What surprised me most about the experience was how similar it was to shooting a short film in the States. From the perspective of the cinematographer, the biggest challenges were identical: insufficient leadership on set (e.g., the lack of an experienced assistant director), inadequate prep (lack of storyboards), and an overambitious schedule. These have been the biggest challenges on every I short film I have ever worked on.

All in all the shoot was a very positive experience for me and I learned a ton. As the “big-time Hollywood cinematographer” (they all think I shot Titanic), expectations were very high among the crew members, and I hope that I was able to show them that, regardless of experience, we are all human. Some interesting notes on Azeri film production:

  1. The words for roll camera, camera speed, and action are all the same in the Soviet system of film production. So when you shoot, you hear the word motor repeated three times.
  2. We shot dialogue scenes all day without a slate or any other means of marking the footage so that sound can later be synchronized. There was nothing to tell the editor what scene or take he was working with, much less what the name of the movie is. Everyone said this was normal. Yikes.
  3. As is common in the States, Azeri DPs and lighting technicians love fill light. The idea of having a face modeled with shadow is out of the question. As someone who tries to embrace darkness and shadow in my photography, I found myself continually asking them to turn off lights. They were respectful, but I could tell there was a lot of head shaking happening behind the scenes.

Side note: two weeks ago my Azerbaijani language teacher taught be the phrase “beh beh beh,” which is something you say under your breath when you’re sitting at the table and the food is delicious. It’s analogous to the English “mmmmm.” At one point during the production we were shooting a close-up of an actress as she walked around the room. On one of the takes she traveled beyond the edge of the set and behind a forest of light stands. This was immediately apparent to all of us watching the monitor, and at that moment I heard Elchin, the gaffer, mutter under his breath, beh beh beh. I nearly fell out of my chair laughing.

State of the Caspian: cloudy, with high wind.

Piracy 101

The front side: your standard pirate copy, with requisite Chinese translation.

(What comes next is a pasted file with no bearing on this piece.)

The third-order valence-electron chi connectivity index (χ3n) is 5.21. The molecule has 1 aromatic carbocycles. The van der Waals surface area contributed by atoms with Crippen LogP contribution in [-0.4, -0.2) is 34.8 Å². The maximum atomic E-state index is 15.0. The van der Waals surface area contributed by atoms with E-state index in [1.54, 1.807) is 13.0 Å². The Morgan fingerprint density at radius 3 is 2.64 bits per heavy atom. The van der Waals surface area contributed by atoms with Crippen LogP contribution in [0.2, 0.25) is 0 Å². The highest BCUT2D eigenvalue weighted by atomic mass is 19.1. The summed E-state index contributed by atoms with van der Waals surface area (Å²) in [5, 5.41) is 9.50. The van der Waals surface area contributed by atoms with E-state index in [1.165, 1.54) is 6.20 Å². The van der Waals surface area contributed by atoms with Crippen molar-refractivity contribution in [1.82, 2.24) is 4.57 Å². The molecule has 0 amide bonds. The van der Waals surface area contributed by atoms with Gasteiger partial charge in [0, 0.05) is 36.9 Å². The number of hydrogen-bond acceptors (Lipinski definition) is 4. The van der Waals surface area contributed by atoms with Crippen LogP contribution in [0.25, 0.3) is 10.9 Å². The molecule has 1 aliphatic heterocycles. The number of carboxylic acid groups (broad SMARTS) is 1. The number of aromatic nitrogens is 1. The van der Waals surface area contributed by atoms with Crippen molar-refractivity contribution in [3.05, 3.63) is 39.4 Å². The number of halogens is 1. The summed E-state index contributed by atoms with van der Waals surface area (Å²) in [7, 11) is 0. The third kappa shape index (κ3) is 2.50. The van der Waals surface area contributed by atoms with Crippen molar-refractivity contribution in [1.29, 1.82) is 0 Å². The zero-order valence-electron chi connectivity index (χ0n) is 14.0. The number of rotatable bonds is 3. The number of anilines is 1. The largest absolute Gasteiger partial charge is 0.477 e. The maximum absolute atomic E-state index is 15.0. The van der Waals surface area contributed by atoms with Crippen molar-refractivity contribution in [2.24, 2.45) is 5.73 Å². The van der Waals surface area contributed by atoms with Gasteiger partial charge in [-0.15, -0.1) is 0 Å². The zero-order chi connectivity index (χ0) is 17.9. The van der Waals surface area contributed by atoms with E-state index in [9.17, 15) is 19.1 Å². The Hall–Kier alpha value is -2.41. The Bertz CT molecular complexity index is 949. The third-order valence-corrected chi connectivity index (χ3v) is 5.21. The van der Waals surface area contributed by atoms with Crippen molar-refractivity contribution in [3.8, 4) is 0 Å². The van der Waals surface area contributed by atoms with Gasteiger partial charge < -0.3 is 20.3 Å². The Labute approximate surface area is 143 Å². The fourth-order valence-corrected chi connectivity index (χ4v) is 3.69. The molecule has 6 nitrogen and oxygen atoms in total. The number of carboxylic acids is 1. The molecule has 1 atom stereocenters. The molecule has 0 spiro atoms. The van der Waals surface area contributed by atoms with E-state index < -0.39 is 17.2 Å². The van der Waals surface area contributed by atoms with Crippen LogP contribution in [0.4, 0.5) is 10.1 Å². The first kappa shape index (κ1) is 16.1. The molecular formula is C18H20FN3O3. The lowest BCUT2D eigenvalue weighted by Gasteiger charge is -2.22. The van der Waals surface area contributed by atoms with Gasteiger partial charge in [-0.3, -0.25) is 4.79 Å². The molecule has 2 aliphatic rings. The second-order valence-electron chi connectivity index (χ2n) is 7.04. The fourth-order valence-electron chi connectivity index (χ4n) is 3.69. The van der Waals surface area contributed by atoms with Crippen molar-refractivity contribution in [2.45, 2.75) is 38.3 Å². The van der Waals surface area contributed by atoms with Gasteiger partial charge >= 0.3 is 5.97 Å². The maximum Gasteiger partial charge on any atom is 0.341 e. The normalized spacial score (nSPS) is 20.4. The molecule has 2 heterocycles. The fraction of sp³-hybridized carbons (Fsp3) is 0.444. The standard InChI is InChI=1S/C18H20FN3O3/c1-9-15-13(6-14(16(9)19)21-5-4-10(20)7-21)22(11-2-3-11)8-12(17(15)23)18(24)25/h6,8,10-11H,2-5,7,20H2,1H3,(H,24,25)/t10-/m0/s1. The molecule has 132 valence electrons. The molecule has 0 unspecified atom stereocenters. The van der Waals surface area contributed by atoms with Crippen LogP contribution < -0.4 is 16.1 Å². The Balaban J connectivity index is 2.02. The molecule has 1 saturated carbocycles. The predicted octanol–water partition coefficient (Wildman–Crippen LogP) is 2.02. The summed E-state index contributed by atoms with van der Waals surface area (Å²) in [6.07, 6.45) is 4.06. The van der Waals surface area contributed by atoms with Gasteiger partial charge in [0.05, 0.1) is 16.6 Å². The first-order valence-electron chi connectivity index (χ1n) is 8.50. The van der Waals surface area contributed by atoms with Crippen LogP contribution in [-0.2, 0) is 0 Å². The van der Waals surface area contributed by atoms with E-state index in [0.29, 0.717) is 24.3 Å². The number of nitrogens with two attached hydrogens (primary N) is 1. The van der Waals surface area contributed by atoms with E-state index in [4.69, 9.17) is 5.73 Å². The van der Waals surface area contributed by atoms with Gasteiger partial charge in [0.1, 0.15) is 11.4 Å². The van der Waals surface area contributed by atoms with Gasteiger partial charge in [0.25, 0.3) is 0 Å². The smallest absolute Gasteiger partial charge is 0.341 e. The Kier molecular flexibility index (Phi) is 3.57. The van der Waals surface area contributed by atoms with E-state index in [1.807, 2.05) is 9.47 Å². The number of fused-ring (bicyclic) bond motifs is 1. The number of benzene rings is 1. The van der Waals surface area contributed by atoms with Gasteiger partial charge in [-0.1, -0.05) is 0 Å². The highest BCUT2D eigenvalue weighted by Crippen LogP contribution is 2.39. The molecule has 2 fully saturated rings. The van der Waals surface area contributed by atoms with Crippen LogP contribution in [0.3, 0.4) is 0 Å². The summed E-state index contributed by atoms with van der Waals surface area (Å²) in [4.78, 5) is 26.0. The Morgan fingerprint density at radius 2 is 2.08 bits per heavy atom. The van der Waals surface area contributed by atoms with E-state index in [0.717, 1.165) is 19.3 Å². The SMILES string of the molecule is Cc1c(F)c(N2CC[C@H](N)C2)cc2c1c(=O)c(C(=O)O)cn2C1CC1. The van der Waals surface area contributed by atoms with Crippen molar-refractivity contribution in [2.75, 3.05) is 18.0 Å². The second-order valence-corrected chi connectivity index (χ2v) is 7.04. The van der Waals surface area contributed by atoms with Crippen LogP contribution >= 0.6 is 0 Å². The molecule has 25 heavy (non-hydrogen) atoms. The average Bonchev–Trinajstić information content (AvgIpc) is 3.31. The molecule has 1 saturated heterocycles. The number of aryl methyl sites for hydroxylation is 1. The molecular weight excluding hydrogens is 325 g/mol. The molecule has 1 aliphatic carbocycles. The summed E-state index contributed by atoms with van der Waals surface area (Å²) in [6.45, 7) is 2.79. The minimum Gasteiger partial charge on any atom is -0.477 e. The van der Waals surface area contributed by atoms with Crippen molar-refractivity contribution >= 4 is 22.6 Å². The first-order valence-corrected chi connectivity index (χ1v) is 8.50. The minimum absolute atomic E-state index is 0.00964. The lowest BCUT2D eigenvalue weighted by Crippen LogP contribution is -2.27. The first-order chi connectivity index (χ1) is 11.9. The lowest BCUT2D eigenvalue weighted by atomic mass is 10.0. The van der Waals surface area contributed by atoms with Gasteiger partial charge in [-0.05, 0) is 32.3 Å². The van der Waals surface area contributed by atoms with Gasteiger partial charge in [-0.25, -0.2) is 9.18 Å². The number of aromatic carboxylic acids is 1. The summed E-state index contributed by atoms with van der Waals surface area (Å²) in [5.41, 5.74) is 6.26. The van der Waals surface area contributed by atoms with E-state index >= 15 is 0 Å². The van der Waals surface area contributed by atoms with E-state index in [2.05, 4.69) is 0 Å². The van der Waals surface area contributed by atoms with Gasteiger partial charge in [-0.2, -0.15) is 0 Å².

The reverse side. Not exactly the quote I would have chosen to market the film, but you've got to give the pirates points for trying.

It is difficult to fully grasp the scope of piracy in the entertainment industry until you have lived in the developing world. Entire chains of retail stores operate freely in downtown Baku with the express purpose of selling pirated movies, TV shows, CDs, and designer handbags, perfume and accessories. These are not dingy kiosks or some guy with DVDs spread out on a blanket on the sidewalk, but clean, shiny stores that could give any Beverley Hills retail outlet a run for its money.

As tempting as it is, I can’t bring myself to buy pirated DVDs anymore. I’ve seen firsthand how severely it effects the industry. Much of the work slowdown in Hollywood over the past three years has been the result of labor disputes, which have themselves been fueled by studios tightening the purse-strings. No one can argue that DVD piracy hasn’t been a tremendous loss for the studios.

It’s not surprising that there is no understanding of piracy among locals here, but it is a bit jarring to see how many Western foreigners shop at these places. Embassy workers, Peace Corps volunteers, legal reform experts . . . have we no shame?

State of the Caspian: murky, with a rising tide.

Day of the Cosmonauts

Yuri Gagarin: the man, the legend.

 

You can’t beat April 12th, the Soviet Union’s Day of the Cosmonauts, for its nostalgia value. Yuri Gagarin, the world’s first man in space, remains the center of what is probably the most enchanting narrative of the Soviet Union: on this day in 1961 he spent 108 minutes in orbit, thereby scoring one of the USSR’s most enduring Cold War victories and sending NASA into sheer panic.

I spent the day with a group of my best film students at a beautiful dacha outside Baku, on the Absheron peninsula. We dined, I photographed, we explored black rocky shores on the Caspian Sea, and spent many inspiring hours working on the rough cut for their film. Manzar read a poem at dinner in Azerbaijani. I understood nothing, but still felt the sting of tears.

State of the Caspian: waters calm and clear. A rare day with no wind.